Some days you might look at your symptoms and triggers and think to yourself, “I’ve been through so much it’s overwhelming!”

Trauma feels like the perfect word to describe it. But then the next day or even the next hour rolls around, and you find yourself thinking the total opposite: “I’m making a big deal out of nothing.” After all, you can easily point to someone else who’s had it worse.  

You feel like a ping pong ball, going back and forth about what happened to you. At this point, you may assume that if you can’t settle on whether your experience was that bad, it must not be. Wouldn’t someone with real trauma feel certain about what happened to them?

Actually, no.

It’s very common for people who have experienced trauma – whether mild, moderate, or severe – to question whether anything significant really happened to them. Even those who have endured years of violence and abuse find themselves discounting their experiences.

In some ways, this is highly adaptive. Sometimes people develop a part of themselves that pretends nothing occurred so they can go on with normal life for a time. It’s too hard to feel grief, shame, or fear while you’re trying to work or study in school. Denying the trauma helps.

However, usually the person has another part of themselves that still feels all those difficult emotions, and even if that part is hidden away for a time, it never really goes away. The result can feel like an inner battle. One part of you functions well in day-to-day life by ignoring the trauma, and the other part feels crushed by the trauma and invalidated by your refusal to acknowledge it.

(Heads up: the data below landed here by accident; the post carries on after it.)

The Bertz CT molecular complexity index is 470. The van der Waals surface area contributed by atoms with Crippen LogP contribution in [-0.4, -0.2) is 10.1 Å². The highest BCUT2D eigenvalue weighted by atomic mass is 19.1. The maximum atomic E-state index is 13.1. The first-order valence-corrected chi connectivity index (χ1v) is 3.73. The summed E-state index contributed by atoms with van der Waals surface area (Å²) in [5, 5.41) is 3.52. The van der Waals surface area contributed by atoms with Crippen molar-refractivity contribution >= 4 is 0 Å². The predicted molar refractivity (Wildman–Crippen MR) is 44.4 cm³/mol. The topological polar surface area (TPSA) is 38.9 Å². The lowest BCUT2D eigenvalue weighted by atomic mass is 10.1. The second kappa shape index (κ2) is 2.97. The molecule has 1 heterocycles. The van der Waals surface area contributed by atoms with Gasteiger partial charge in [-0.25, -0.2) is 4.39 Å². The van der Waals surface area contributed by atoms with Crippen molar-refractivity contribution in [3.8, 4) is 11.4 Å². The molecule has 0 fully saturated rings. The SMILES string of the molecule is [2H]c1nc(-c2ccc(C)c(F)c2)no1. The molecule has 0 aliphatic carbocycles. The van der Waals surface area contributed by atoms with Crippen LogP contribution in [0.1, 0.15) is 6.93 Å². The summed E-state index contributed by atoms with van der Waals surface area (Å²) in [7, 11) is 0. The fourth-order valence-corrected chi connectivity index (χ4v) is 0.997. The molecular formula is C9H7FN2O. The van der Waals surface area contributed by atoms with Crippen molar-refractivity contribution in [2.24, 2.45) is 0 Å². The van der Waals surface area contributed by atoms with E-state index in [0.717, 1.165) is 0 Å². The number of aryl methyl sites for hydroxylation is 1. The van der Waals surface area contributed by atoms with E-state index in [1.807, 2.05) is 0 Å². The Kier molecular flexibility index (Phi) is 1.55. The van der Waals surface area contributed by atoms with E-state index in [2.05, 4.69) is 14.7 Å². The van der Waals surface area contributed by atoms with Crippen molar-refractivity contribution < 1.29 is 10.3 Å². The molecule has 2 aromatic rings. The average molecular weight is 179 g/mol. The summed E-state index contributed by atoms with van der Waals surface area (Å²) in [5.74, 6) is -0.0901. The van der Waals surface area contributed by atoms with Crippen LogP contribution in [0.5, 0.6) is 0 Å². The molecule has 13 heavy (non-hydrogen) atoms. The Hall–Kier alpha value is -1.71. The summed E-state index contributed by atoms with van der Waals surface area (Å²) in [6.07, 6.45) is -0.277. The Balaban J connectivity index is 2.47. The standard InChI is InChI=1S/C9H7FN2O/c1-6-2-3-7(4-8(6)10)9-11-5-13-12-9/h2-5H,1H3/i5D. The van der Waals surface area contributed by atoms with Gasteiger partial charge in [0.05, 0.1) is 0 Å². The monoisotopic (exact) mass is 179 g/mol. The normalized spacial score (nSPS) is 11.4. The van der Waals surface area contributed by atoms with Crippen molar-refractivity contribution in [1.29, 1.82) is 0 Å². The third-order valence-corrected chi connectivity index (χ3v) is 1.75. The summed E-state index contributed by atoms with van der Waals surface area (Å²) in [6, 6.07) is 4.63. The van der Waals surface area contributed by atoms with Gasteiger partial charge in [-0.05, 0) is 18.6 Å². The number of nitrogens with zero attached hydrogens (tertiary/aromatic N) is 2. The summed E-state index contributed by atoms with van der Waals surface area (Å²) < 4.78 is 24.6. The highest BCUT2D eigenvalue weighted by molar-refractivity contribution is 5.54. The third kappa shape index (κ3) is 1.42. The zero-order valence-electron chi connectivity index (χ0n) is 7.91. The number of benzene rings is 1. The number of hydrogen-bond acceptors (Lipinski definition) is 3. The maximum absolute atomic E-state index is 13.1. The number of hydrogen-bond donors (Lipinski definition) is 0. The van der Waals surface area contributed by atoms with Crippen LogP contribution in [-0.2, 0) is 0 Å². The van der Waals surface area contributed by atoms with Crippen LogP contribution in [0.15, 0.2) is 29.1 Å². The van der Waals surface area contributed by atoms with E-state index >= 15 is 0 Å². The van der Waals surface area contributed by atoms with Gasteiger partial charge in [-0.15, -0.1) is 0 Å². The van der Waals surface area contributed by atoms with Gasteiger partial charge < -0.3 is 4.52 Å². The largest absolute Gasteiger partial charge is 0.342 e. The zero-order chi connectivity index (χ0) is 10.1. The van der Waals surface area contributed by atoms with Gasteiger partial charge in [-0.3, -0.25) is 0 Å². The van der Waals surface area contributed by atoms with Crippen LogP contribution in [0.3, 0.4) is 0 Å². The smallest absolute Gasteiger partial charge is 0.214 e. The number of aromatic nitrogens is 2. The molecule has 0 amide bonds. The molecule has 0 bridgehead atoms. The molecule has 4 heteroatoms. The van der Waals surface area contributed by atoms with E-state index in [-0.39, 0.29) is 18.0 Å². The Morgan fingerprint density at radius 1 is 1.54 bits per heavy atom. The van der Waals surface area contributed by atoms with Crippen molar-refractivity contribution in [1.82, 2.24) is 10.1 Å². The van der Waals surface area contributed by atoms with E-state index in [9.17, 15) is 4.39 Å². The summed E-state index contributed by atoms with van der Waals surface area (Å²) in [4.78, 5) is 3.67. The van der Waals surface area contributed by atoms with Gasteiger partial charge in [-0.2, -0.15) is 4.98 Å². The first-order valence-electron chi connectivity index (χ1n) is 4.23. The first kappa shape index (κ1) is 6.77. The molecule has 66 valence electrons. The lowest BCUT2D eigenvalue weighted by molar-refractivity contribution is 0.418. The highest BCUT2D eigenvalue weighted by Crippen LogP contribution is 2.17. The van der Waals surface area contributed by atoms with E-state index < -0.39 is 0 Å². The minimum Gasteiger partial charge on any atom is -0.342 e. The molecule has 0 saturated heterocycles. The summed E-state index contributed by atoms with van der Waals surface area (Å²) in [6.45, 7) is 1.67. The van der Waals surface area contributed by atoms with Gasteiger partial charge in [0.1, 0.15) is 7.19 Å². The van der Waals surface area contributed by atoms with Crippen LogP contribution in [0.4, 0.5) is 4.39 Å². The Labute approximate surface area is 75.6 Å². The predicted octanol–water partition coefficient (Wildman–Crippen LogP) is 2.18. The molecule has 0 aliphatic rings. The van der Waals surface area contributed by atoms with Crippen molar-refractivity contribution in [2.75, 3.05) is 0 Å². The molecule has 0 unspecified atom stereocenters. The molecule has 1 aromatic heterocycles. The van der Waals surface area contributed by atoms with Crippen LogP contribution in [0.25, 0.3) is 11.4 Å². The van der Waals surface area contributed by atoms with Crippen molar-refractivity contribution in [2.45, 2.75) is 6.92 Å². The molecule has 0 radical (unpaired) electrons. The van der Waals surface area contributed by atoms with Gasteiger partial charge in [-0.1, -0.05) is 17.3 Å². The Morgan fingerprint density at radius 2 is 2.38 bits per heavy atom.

Whenever you’re feeling divided like that, take a moment to notice which side seems to be winning out and which side is getting stifled.

Try not to judge either one. Remind yourself that both parts have helped you in the past and it’s normal to have doubts. What feelings might you be avoiding? Are there other ways you can get through the day without invalidating the hurt you still feel? Lean into your support network while you focus on bridging the gap between the two sides.  

If you want to read more about how reconcile different parts of yourself in the aftermath of trauma, check out Janina Fisher’s book: “Healing the Fragmented Selves of Trauma Survivors: Overcoming Internal Self-Alienation.”